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Friday, June 11, 2010

Facts about Alcohol

Alcohol, the recreational drug above all
Based on its abilities to change the human consciousness, alcohol is considered a psychoactive drug.

In addition to its psychotropic properties, alcohol has anticoagulation and anti-inflammatory properties and, some research has shown that moderate drinking may even be healthy to some extent. There have however been no randomised controlled trials to demonstrate the benefits of alcohol. It has been argued that the health benefits from alcohol are at best debatable and may have been exaggerated by the alcohol industry. Due to the risks of abuse, dependence and, adverse effects, alcohol should never be recommended as a substitute to well-proven measures, such as a good diet, exercise or pharmaceutical drugs.

Small doses of Alcohol, in general, produce euphoria and relaxation; people experiencing these symptoms tend to become talkative and less inhibited, and may exhibit poor judgment.

Although the use of alcohol brings with it a number of pleasures, alcohol increases the risk of a wide range of social harms, such as marital harm, child abuse, crime, violence and homicide.

Many of the harms caused by alcohol are borne by people other than the drinker responsible. This includes 60,000 underweight births, as well as 16% of child abuse and neglect, and 5-9 million children in families adversely affected by alcohol in the EU alone.

At higher dosages alcohol acts as a central nervous system depressant, producing at progressively higher dosages, impaired sensory and motor function, slowed cognition, stupefaction, unconsciousness, and possible death.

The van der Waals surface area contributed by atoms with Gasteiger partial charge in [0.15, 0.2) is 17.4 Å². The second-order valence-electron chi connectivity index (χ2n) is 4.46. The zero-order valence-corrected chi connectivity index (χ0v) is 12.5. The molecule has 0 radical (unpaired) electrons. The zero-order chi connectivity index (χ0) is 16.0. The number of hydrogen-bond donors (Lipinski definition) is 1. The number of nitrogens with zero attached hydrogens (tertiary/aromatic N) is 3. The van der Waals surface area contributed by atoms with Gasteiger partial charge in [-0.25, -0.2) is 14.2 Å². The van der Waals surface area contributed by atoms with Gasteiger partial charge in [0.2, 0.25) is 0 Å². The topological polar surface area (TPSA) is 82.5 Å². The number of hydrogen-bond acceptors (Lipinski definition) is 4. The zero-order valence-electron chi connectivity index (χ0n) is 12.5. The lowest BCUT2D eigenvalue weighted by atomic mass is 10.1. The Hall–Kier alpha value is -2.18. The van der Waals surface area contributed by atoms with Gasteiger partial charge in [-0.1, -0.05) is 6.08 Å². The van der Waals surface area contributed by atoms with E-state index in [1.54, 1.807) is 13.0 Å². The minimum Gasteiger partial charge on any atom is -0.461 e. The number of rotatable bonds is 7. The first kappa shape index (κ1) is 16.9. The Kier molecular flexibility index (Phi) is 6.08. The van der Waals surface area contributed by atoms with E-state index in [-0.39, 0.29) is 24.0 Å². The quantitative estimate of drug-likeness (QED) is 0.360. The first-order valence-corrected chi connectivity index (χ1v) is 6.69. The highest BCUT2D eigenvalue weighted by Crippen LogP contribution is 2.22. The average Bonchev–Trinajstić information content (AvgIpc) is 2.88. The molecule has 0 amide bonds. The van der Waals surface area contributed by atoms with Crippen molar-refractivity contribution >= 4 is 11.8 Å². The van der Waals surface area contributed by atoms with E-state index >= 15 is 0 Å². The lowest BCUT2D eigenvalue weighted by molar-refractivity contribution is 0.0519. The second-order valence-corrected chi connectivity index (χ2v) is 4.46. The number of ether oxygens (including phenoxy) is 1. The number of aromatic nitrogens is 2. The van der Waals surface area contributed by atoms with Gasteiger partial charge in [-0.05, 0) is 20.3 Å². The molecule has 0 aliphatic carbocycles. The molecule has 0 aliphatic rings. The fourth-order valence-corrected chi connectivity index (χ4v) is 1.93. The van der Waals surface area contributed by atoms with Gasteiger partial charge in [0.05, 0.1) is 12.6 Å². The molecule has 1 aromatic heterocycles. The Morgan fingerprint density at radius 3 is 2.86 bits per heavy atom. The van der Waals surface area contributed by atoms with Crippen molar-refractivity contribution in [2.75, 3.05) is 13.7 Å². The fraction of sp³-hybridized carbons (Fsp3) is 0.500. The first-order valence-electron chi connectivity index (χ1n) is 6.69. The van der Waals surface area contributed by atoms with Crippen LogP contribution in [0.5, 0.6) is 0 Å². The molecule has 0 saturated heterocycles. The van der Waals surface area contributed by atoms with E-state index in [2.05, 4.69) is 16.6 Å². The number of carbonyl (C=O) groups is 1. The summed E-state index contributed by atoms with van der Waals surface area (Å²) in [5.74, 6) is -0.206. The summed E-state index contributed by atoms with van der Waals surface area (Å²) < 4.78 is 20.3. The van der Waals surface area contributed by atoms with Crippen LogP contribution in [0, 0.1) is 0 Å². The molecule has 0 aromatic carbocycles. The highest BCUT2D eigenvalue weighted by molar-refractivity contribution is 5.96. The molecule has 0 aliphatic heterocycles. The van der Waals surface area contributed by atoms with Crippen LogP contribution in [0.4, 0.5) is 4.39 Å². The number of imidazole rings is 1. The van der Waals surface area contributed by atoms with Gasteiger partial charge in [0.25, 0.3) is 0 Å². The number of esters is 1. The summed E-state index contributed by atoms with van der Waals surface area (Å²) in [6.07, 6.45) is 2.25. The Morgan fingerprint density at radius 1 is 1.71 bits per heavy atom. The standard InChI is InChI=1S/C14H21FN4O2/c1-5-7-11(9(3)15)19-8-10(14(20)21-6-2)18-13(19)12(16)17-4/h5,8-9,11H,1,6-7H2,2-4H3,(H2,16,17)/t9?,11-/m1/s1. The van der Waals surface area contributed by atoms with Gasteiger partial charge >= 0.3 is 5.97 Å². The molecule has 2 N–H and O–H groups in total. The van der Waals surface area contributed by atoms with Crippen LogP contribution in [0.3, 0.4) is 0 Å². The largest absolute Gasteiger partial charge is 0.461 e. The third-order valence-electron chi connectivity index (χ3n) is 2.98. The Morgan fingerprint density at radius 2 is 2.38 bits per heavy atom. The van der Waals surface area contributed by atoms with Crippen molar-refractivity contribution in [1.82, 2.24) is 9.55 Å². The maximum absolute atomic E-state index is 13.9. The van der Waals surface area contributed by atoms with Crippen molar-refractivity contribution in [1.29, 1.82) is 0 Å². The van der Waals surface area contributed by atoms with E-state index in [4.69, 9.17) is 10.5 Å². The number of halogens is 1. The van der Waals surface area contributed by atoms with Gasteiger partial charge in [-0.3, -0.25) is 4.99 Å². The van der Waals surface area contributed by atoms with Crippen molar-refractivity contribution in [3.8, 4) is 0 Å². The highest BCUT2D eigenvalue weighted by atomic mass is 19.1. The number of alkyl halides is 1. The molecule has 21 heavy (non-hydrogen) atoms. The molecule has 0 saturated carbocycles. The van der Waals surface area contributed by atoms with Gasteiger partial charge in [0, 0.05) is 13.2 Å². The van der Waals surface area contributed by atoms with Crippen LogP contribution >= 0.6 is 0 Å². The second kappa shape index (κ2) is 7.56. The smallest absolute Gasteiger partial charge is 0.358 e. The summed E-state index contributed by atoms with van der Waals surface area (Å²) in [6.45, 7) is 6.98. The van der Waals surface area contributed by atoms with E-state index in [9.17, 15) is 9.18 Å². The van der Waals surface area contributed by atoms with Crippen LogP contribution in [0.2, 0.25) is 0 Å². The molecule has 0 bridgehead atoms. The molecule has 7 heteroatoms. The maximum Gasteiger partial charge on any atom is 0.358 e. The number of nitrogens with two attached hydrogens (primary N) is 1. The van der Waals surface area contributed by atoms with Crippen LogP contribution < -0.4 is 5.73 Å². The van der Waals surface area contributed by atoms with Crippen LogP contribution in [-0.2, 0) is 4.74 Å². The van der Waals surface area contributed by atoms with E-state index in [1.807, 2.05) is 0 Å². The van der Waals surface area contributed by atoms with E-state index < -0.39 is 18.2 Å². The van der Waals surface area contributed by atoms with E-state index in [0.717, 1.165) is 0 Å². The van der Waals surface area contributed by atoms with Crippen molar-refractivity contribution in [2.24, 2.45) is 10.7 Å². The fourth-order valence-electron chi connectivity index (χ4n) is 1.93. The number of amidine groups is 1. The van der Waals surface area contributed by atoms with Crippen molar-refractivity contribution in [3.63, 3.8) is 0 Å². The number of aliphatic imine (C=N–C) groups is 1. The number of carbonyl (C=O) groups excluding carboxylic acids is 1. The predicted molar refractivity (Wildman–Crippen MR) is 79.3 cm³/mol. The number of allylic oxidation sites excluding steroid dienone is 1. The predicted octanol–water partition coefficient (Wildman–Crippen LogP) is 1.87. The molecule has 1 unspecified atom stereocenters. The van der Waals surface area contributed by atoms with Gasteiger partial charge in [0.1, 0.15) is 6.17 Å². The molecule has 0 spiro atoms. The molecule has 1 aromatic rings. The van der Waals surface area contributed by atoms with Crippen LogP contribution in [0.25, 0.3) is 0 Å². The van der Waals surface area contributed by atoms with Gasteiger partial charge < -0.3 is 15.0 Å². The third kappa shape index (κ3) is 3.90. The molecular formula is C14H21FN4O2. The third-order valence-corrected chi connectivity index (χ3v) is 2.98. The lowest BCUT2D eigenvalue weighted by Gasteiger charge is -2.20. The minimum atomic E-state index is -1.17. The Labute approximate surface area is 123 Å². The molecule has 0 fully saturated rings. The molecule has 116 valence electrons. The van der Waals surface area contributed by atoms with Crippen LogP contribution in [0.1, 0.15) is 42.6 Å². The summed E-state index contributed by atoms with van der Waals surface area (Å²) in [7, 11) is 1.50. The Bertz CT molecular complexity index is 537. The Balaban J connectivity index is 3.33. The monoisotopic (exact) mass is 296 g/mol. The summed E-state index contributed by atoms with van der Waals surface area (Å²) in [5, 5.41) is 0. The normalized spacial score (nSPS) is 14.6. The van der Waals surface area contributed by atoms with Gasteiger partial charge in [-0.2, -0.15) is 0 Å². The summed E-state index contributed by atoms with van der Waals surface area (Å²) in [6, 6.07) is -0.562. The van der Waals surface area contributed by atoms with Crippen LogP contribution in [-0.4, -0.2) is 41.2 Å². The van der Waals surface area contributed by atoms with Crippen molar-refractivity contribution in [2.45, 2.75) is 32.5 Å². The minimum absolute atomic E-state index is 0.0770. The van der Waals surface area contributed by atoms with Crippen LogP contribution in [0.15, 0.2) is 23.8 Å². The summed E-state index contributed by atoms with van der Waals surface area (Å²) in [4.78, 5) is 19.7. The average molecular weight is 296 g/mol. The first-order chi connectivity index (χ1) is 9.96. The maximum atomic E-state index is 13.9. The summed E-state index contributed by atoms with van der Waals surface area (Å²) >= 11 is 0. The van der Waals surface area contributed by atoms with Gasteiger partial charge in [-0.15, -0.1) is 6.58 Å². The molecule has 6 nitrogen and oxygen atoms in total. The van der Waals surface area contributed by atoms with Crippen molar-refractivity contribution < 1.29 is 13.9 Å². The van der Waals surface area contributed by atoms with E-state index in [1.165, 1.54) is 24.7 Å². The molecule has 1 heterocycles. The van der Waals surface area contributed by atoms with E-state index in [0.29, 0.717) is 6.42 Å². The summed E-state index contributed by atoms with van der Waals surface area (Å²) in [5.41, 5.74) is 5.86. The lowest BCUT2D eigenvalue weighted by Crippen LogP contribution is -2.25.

Over-consumption of alcohol is one of the leading preventable causes of death worldwide and, One study links alcohol to 1 in every 25 deaths worldwide and that 5% of years lived with disability are attributable to alcohol consumption. It is not very likely that alcohol would have been legal had it been introduced on the market today.

alcohol is involved in more than 50 percent of all visits to hospital emergency rooms and, apart from being a drug of dependence, it is the cause of some 60 different types of diseases and conditions including: injuries, mental and behavioural disorders, gastrointestinal conditions, cancers, cardiovascular diseases, immunological disorders, lung diseases, skeletal and muscular diseases, reproductive disorders and pre-natal harm, including an increased risk of prematurity and low birth weight.

Alcohol consumption during pregnancy can cause severe birth defects. The most serious is fetal alcohol syndrome, which may lead to mental retardation and behavior problems. A milder form of the condition that can still cause lifelong problems is called fetal alcohol affects.

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